Monday, May 24, 2010

Indian Queen Excavation: Day Six "After the Rain...."

Posted by archaeologist Janet Donlin, University of Mayland graduate and veteran of the Market Master's House excavation:

Welcome back! Hopefully you all had a nice weekend. I know I enjoyed the break from the sun and the dirt, but I’m glad to come back to work. After all the exciting things we found last week I could only imagine what would be in store for us this week. We began our second week on the job bailing rainwater that accumulated over the weekend from the units. Unfortunately, units 3 and 4 are pretty much flooded and will probably stay that way for awhile. However, this meant we got to open up some more units today! We opened up four more – units 7, 8, 9, and 10. Three are in trench 3: unit 7, which Lisa got started on, unit 9, which Zac started, and unit 10, which Molly and Mike moved to after their unit (unit 5) became too inundated with water to continue. Janet (the humble archaeologist who is writing this now) began unit 8 in trench 1. We’ve all barely scratched the surface, but we’ve already got some awesome artifacts coming out of our units.

The most exciting thing to come out of my unit today is a round brass button with an eagle crest on the front. This was found among other late 19th-century artifacts, including a lot of whiteware, which leads us to believe it may be Civil War-era, maybe even as early as the War of 1812. I’ve only gotten through one strat so far, but I’ve already come across two features—a circular pocket of yellowish sand in the center of the unit, and a concentration of oyster shells in the NW corner. Tomorrow I will begin on these features to see what information I get out of them.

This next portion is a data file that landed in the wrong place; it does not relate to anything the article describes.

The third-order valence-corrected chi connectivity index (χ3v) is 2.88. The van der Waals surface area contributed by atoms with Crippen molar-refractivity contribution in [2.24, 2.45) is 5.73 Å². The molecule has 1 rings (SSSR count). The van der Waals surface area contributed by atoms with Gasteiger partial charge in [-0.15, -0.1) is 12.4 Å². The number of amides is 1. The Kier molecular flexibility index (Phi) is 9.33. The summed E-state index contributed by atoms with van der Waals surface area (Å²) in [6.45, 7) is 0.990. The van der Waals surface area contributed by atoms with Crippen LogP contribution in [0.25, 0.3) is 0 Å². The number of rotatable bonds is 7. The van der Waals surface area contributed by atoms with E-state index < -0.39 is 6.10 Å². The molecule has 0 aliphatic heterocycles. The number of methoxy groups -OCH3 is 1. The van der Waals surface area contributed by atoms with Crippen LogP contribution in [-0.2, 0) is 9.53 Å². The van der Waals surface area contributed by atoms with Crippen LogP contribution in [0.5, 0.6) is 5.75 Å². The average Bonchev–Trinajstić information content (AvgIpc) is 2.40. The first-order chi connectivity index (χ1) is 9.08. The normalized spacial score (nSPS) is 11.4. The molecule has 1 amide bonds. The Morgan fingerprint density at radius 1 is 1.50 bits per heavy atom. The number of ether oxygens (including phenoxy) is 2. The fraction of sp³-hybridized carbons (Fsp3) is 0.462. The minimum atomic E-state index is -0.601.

In unit 7, Lisa also found a concentration of shells, but hers were clam shells. The curious thing is that her concentration is almost directly north of mine, separated by the wall between the trenches. She also found a concentration of coal ash in the SE part of her unit with a brick inside, which she plans to excavate tomorrow.

Zac is still in the 20th-century in his unit, which is directly north of unit 1. He has found a large amount of plate glass in his, and he has recently come down on some large flat stones in the eastern side of his unit. We are still waiting to see if these may be associated with the brick floor in unit 1.

Molly and Mike began unit 10, which is to the west of unit 5, their other unit. In the eastern part of their unit is a rock footing which may be a continuation of the footing found in unit 5. They also had an exciting find today. They uncovered a large fragment of flow blue ironstone that was obviously part of a large vessel, possibly with handles. They also have another large piece of ironstone waiting to be excavated.

As for our older units, Rick and Tom have finally gotten through the brick floor and the clay supporting it and are into the early 19th-century/late 18th-century in unit 1. The artifacts coming out of their unit include pieces of flow blue, transfer print, and shell-edge whiteware and pearlware. They have dated the brick floor to the second or third quarter of the 19th-century. Frank is finishing up unit 2, having hit what he believes to be subsoil. His unit is getting a little flooded as well, so we’ll all have to hope for clear skies tonight and maybe a little drainage for our flooded units.

No comments:

Post a Comment